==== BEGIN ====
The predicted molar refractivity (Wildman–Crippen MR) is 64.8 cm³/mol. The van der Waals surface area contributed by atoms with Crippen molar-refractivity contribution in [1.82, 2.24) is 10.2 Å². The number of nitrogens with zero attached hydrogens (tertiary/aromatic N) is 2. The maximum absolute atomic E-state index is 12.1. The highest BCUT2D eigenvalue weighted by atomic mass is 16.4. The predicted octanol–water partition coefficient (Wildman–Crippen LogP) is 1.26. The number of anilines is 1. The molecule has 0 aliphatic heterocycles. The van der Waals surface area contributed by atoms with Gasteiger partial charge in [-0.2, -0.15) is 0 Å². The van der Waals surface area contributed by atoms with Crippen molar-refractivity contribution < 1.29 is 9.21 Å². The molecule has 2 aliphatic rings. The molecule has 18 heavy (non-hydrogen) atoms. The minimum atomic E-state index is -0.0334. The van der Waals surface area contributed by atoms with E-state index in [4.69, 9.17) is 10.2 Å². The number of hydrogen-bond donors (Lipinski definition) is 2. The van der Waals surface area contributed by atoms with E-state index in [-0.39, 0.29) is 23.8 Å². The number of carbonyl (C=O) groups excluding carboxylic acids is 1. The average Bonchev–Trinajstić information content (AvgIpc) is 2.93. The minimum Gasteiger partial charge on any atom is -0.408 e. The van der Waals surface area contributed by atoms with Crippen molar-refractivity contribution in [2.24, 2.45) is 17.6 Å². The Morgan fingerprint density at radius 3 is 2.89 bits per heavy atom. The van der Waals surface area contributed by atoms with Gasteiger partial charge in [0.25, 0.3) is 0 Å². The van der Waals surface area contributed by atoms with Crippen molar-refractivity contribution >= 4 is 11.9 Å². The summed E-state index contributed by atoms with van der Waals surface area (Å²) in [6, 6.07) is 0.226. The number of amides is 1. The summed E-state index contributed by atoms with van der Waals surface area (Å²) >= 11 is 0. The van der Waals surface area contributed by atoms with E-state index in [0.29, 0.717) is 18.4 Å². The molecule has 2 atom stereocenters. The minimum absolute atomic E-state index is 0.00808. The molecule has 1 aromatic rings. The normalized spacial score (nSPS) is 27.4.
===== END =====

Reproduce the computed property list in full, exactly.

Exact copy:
The predicted molar refractivity (Wildman–Crippen MR) is 64.8 cm³/mol. The van der Waals surface area contributed by atoms with Crippen molar-refractivity contribution in [1.82, 2.24) is 10.2 Å². The number of nitrogens with zero attached hydrogens (tertiary/aromatic N) is 2. The maximum absolute atomic E-state index is 12.1. The highest BCUT2D eigenvalue weighted by atomic mass is 16.4. The predicted octanol–water partition coefficient (Wildman–Crippen LogP) is 1.26. The number of anilines is 1. The molecule has 0 aliphatic heterocycles. The van der Waals surface area contributed by atoms with Gasteiger partial charge in [-0.2, -0.15) is 0 Å². The van der Waals surface area contributed by atoms with Crippen molar-refractivity contribution < 1.29 is 9.21 Å². The molecule has 2 aliphatic rings. The molecule has 18 heavy (non-hydrogen) atoms. The minimum atomic E-state index is -0.0334. The van der Waals surface area contributed by atoms with E-state index in [4.69, 9.17) is 10.2 Å². The number of hydrogen-bond donors (Lipinski definition) is 2. The van der Waals surface area contributed by atoms with E-state index in [-0.39, 0.29) is 23.8 Å². The number of carbonyl (C=O) groups excluding carboxylic acids is 1. The average Bonchev–Trinajstić information content (AvgIpc) is 2.93. The minimum Gasteiger partial charge on any atom is -0.408 e. The van der Waals surface area contributed by atoms with Crippen molar-refractivity contribution in [2.24, 2.45) is 17.6 Å². The Morgan fingerprint density at radius 3 is 2.89 bits per heavy atom. The van der Waals surface area contributed by atoms with Gasteiger partial charge in [0.25, 0.3) is 0 Å². The van der Waals surface area contributed by atoms with Crippen molar-refractivity contribution >= 4 is 11.9 Å². The summed E-state index contributed by atoms with van der Waals surface area (Å²) in [6, 6.07) is 0.226. The number of amides is 1. The summed E-state index contributed by atoms with van der Waals surface area (Å²) >= 11 is 0. The van der Waals surface area contributed by atoms with E-state index in [0.29, 0.717) is 18.4 Å². The molecule has 2 atom stereocenters. The minimum absolute atomic E-state index is 0.00808. The molecule has 1 aromatic rings. The normalized spacial score (nSPS) is 27.4.